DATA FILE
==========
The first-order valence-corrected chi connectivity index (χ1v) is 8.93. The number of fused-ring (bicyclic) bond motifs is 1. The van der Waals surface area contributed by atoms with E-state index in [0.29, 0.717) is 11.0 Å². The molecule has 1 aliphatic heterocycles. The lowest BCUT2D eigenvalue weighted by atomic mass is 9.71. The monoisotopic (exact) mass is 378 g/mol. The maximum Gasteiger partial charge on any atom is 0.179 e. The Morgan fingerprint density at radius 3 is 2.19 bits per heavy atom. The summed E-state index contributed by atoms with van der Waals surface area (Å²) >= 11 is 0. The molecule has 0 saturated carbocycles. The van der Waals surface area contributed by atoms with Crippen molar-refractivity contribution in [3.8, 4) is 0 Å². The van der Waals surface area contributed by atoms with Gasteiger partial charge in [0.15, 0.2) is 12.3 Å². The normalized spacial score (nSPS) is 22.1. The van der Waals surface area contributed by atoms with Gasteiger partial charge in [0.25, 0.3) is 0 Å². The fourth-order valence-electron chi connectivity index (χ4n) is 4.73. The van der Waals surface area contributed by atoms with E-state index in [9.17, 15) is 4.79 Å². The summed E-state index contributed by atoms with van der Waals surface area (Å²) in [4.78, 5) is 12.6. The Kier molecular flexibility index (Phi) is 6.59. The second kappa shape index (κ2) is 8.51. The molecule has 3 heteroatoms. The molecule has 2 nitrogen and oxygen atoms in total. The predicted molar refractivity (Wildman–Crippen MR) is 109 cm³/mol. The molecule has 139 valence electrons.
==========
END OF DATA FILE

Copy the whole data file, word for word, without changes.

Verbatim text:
The first-order valence-corrected chi connectivity index (χ1v) is 8.93. The number of fused-ring (bicyclic) bond motifs is 1. The van der Waals surface area contributed by atoms with E-state index in [0.29, 0.717) is 11.0 Å². The molecule has 1 aliphatic heterocycles. The lowest BCUT2D eigenvalue weighted by atomic mass is 9.71. The monoisotopic (exact) mass is 378 g/mol. The maximum Gasteiger partial charge on any atom is 0.179 e. The Morgan fingerprint density at radius 3 is 2.19 bits per heavy atom. The summed E-state index contributed by atoms with van der Waals surface area (Å²) >= 11 is 0. The molecule has 0 saturated carbocycles. The van der Waals surface area contributed by atoms with Crippen molar-refractivity contribution in [3.8, 4) is 0 Å². The van der Waals surface area contributed by atoms with Gasteiger partial charge in [0.15, 0.2) is 12.3 Å². The normalized spacial score (nSPS) is 22.1. The van der Waals surface area contributed by atoms with Gasteiger partial charge in [0.25, 0.3) is 0 Å². The fourth-order valence-electron chi connectivity index (χ4n) is 4.73. The van der Waals surface area contributed by atoms with E-state index in [9.17, 15) is 4.79 Å². The summed E-state index contributed by atoms with van der Waals surface area (Å²) in [4.78, 5) is 12.6. The Kier molecular flexibility index (Phi) is 6.59. The second kappa shape index (κ2) is 8.51. The molecule has 3 heteroatoms. The molecule has 2 nitrogen and oxygen atoms in total. The predicted molar refractivity (Wildman–Crippen MR) is 109 cm³/mol. The molecule has 139 valence electrons.